Dynamic Time Warping k-Nearest Neighbors Classifier (DTWKNN)

Recall that the isolated sequences we are dealing with are represented as multivariate time series of different durations.
Suppose that our sequences are all \(D\)-dimensional. The main requirement of k-Nearest Neighbor (\(k\)-NN) classifiers is that each example must have the same number of dimensions – and hence, be in the same feature space. This is indeed the case with our \(D\)-dimensional sequences. However, we can’t use \(k\)-NN with simple distance metrics such as Euclidean distance because we are comparing sequences (which represent an ordered collection of points in \(D\)-dimensional space) rather than individual points in \(D\)-dimensional space.

One distance metric that allows us to compare multivariate sequences of different length is Dynamic Time Warping. Coupling this metric with \(k\)-NN creates a powerful classifier that assigns the class of a new observation sequence by looking at the classes of observation sequences with similar patterns.

However, \(k\)-NN classifiers suffer from the fact that they are non-parametric, which means that when predicting the class for a new observation sequence, we must look back at every observation sequence that was used to fit the model. To speed up prediction times, we have chosen to use a constrained DTW algorithm that sacrifices accuracy by calculating an approximate distance, but saves a lot of time. This is the FastDTW implementation, which has a radius parameter for controlling the imposed constraint on the distance calculation.

This approximate DTW \(k\)-NN classifier is implemented by the DTWKNN class.

Example

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import numpy as np
from sequentia.classifiers import DTWKNN

# Create some sample data
X = [np.random.random((10 * i, 3)) for i in range(1, 4)]
y = ['class0', 'class1', 'class1']

# Create and fit the classifier
clf = DTWKNN(k=1, radius=5)
clf.fit(X, y)

# Predict labels for the training data (just as an example)
clf.predict(X)

For more elaborate examples, please have a look at the example notebooks.

API reference

class sequentia.classifiers.dtwknn.DTWKNN(k, radius, metric=<function euclidean>)[source]

A k-Nearest Neighbor classifier that compares differing length observation sequences using the efficient FastDTW dynamic time warping algorithm.

Parameters:
k: int

Number of neighbors.

radius: int

Radius parameter for FastDTW.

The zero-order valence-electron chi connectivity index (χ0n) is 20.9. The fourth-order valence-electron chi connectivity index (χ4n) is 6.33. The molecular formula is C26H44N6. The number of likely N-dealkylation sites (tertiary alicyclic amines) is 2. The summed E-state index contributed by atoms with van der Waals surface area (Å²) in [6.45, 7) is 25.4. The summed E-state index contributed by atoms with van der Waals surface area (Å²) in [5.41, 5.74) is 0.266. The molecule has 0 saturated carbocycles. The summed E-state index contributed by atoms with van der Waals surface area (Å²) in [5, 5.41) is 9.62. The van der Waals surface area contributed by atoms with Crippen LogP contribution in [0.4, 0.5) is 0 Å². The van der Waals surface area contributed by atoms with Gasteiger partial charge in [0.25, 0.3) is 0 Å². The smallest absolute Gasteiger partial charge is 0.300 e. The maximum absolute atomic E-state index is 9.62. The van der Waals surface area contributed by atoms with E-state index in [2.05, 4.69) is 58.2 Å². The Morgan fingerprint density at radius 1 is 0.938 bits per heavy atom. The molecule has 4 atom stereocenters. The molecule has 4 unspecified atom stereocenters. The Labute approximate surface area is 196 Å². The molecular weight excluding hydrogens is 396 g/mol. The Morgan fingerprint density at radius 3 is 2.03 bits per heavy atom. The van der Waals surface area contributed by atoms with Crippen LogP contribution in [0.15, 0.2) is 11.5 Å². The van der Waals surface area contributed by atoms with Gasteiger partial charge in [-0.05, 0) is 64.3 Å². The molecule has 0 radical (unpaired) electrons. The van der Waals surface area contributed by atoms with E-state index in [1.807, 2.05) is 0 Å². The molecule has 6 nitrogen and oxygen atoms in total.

See: Stan Salvador, and Philip Chan. “FastDTW: Toward accurate dynamic time warping in linear time and space.” Intelligent Data Analysis 11.5 (2007), 561-580.

metric: callable

Distance metric for FastDTW.

fit(self, X, y)[source]

Fits the classifier by adding labeled training observation sequences.

Parameters:
X: List[numpy.ndarray]

A list of multiple observation sequences.

y: List[str]

A list of labels for the observation sequences.

predict(self, X, verbose=True, n_jobs=1)[source]

Predicts the label for an observation sequence (or multiple sequences).

Parameters:
X: numpy.ndarray or List[numpy.ndarray]

An individual observation sequence or a list of multiple observation sequences.

verbose: bool

Whether to display a progress bar or not.

n_jobs: int
The number of jobs to run in parallel.
Setting this to -1 will use all available CPU cores.
Returns:
prediction(s): str or List[str]

The predicted label(s) for the observation sequence(s).

evaluate(self, X, y, labels=None, verbose=True, n_jobs=1)[source]

Evaluates the performance of the classifier on a batch of observation sequences and their labels.

Parameters:
X: List[numpy.ndarray]

A list of multiple observation sequences.

y: List[str]

A list of labels for the observation sequences.

labels: List[str]

A list of labels for ordering the axes of the confusion matrix.

verbose: bool

Whether to display a progress bar for predictions or not.

n_jobs: int
The number of jobs to run in parallel.
Setting this to -1 will use all available CPU cores.
Returns:
accuracy: float

The categorical accuracy of the classifier on the observation sequences.

confusion: numpy.ndarray

The confusion matrix representing the discrepancy between predicted and actual labels.